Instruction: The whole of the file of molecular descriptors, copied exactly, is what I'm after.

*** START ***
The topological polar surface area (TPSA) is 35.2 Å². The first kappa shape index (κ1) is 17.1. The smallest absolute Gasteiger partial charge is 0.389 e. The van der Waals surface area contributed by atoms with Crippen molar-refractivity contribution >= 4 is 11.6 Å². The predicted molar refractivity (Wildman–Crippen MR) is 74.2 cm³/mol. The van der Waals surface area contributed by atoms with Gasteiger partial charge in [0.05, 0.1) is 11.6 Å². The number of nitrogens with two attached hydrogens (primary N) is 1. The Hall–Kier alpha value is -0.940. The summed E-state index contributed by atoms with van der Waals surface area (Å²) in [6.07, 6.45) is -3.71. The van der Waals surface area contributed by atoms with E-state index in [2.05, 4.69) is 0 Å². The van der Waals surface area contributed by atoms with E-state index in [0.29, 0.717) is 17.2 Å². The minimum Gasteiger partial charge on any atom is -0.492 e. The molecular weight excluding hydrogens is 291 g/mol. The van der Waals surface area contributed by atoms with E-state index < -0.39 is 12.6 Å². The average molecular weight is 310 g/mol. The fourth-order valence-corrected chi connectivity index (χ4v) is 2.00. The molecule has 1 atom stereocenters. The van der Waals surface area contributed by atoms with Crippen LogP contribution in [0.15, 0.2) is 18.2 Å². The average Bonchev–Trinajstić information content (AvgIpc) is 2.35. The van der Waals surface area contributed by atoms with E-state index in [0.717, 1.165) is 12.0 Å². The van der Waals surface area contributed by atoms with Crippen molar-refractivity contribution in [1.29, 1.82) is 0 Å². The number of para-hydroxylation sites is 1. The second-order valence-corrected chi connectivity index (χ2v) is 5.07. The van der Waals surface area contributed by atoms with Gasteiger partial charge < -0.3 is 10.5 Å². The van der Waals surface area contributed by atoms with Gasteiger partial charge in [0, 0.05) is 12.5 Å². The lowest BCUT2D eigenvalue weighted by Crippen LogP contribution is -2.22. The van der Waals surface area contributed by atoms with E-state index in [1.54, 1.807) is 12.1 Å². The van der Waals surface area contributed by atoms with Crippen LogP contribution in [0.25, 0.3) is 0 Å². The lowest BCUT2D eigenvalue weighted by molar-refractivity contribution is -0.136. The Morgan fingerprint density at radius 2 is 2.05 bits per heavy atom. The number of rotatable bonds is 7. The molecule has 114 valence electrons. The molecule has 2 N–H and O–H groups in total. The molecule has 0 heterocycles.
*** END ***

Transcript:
The topological polar surface area (TPSA) is 35.2 Å². The first kappa shape index (κ1) is 17.1. The smallest absolute Gasteiger partial charge is 0.389 e. The van der Waals surface area contributed by atoms with Crippen molar-refractivity contribution >= 4 is 11.6 Å². The predicted molar refractivity (Wildman–Crippen MR) is 74.2 cm³/mol. The van der Waals surface area contributed by atoms with Gasteiger partial charge in [0.05, 0.1) is 11.6 Å². The number of nitrogens with two attached hydrogens (primary N) is 1. The Hall–Kier alpha value is -0.940. The summed E-state index contributed by atoms with van der Waals surface area (Å²) in [6.07, 6.45) is -3.71. The van der Waals surface area contributed by atoms with E-state index in [2.05, 4.69) is 0 Å². The van der Waals surface area contributed by atoms with E-state index in [0.29, 0.717) is 17.2 Å². The minimum Gasteiger partial charge on any atom is -0.492 e. The molecular weight excluding hydrogens is 291 g/mol. The van der Waals surface area contributed by atoms with E-state index < -0.39 is 12.6 Å². The average molecular weight is 310 g/mol. The fourth-order valence-corrected chi connectivity index (χ4v) is 2.00. The molecule has 1 atom stereocenters. The van der Waals surface area contributed by atoms with Crippen LogP contribution in [0.15, 0.2) is 18.2 Å². The average Bonchev–Trinajstić information content (AvgIpc) is 2.35. The van der Waals surface area contributed by atoms with E-state index in [0.717, 1.165) is 12.0 Å². The van der Waals surface area contributed by atoms with Crippen molar-refractivity contribution in [1.29, 1.82) is 0 Å². The number of para-hydroxylation sites is 1. The second-order valence-corrected chi connectivity index (χ2v) is 5.07. The van der Waals surface area contributed by atoms with Gasteiger partial charge < -0.3 is 10.5 Å². The van der Waals surface area contributed by atoms with Gasteiger partial charge in [0, 0.05) is 12.5 Å². The lowest BCUT2D eigenvalue weighted by Crippen LogP contribution is -2.22. The van der Waals surface area contributed by atoms with E-state index in [1.54, 1.807) is 12.1 Å². The van der Waals surface area contributed by atoms with Crippen LogP contribution in [0.25, 0.3) is 0 Å². The lowest BCUT2D eigenvalue weighted by molar-refractivity contribution is -0.136. The Morgan fingerprint density at radius 2 is 2.05 bits per heavy atom. The number of rotatable bonds is 7. The molecule has 114 valence electrons. The molecule has 2 N–H and O–H groups in total. The molecule has 0 heterocycles.